How else can we explain by Alice Munro left us hanging like that? This is a story about truth vs reality, and reality is presented as unattainable. Via dreams and unreliable narrators (the sick and dying; the boys; and even Mr Quinn’s testimony, whose word would be so unreliable it’s not even worth us hearing it) we live out our lives and we all need to find the particular kind of humility in which we’ll never know the full truth of any situation. We are all unreliable narrators.
Notice how Munro has set this up. She has included:
- Narration about how sick people often go through a phase of extreme pessimistic and lack of confidence, all out of whack with the reality of their sometimes very nice lives.
- Enid has these sex dreams which disturb her, but which she puts down to mind garbage.
- Enid has this false memory in which she sees her father sucking a woman’s breast. Some people mistakenly use the phrase ‘false memory syndrome‘. Avoid that, because it’s not a syndrome in the medical sense. False memories are so common that we should in fact consider them a natural mechanism of the human brain. I have a few myself. I distinctly remember walking around as a young kid at my nana’s motel. I encountered one of the cleaning ladies in the linen cupboard. Instead of saying hello, she pushed me right over to the ground before walking past me. The ‘memory’ is as vivid as any other from my preschool years, but I don’t believe it happened. I was far too clingy a child to be walking around the motel complex without my mother, for starters.
The boys probably told someone about the dead body eventually, or perhaps someone else did. In any case, we never find out more about them. Their story feels a little like a McGuffin. But we can extrapolate what will happen to the boys, because Munro has given us enough to go on with Enid’s backstory, and the description of all the people who use the textbooks, and how people’s lives tend to go in this town after they finish their high school education.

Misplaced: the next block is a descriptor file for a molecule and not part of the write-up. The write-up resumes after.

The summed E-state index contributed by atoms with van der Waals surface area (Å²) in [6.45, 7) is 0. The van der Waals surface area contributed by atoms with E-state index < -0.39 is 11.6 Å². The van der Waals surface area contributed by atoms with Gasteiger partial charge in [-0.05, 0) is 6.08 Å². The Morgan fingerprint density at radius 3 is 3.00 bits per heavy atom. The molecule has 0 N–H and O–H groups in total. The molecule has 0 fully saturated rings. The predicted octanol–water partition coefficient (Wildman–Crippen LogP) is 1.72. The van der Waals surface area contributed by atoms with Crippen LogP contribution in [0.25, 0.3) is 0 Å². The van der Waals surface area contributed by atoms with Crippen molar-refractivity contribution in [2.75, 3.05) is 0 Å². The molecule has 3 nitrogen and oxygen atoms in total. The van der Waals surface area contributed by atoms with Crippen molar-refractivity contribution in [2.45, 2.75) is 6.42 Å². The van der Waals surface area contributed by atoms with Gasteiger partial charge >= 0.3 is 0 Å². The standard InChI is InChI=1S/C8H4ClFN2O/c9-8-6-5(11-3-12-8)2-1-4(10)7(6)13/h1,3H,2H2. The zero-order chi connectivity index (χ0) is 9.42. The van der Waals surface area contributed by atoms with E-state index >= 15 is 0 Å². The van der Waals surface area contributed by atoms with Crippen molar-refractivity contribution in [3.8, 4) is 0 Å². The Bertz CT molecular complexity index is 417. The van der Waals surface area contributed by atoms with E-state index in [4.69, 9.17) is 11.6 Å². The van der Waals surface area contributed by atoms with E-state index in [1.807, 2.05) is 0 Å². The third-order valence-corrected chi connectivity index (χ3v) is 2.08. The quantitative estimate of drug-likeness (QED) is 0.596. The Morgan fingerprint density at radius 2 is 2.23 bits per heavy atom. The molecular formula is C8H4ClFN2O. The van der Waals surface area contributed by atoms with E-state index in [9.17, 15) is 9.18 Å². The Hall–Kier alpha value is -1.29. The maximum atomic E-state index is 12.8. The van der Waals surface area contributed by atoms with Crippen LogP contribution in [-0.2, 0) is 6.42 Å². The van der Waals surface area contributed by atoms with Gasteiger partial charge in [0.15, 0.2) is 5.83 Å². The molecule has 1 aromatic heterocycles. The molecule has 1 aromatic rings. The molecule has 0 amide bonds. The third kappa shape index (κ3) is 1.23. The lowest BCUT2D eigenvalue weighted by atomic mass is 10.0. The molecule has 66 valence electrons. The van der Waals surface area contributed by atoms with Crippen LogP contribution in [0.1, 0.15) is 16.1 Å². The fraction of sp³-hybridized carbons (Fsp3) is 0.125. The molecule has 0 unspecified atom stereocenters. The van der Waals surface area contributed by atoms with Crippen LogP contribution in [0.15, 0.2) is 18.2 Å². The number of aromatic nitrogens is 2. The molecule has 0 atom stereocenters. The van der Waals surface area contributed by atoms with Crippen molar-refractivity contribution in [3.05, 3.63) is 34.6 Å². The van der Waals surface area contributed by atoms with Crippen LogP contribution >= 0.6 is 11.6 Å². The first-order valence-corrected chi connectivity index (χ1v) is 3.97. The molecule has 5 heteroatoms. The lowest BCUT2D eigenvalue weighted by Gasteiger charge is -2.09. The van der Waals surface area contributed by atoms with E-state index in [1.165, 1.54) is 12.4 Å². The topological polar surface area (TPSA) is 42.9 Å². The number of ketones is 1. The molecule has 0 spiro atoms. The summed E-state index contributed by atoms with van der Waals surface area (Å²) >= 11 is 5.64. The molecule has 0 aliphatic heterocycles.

We don’t know whether Enid lives or dies. We don’t know whether Mr Quinn committed the manslaughter. But what we do know is that Enid has reached the absolute pinnacle of self-sacrifice. Whatever happens out on that lake, she’ll never be the same again.
“Deep Holes” is a short story by Alice Munro. You can find it in the June 30 2008 edition of The New Yorker. I’m very much reminded of Into The Wild by Jon Krakauer and the real life of Christopher McCandless.
But “Deep Holes” is not the story of the son — it’s the story of the mother, left behind to deal with the loss of a child in this way. How does a mother cope with that? Continue reading “Deep Holes by Alice Munro”
My reading of “Free Radicals” by Alice Munro (2008) is highly metaphorical. To me, this is a story about the Kubler-Ross stages of grief, and the new vulnerability older women feel when their male partner dies before them.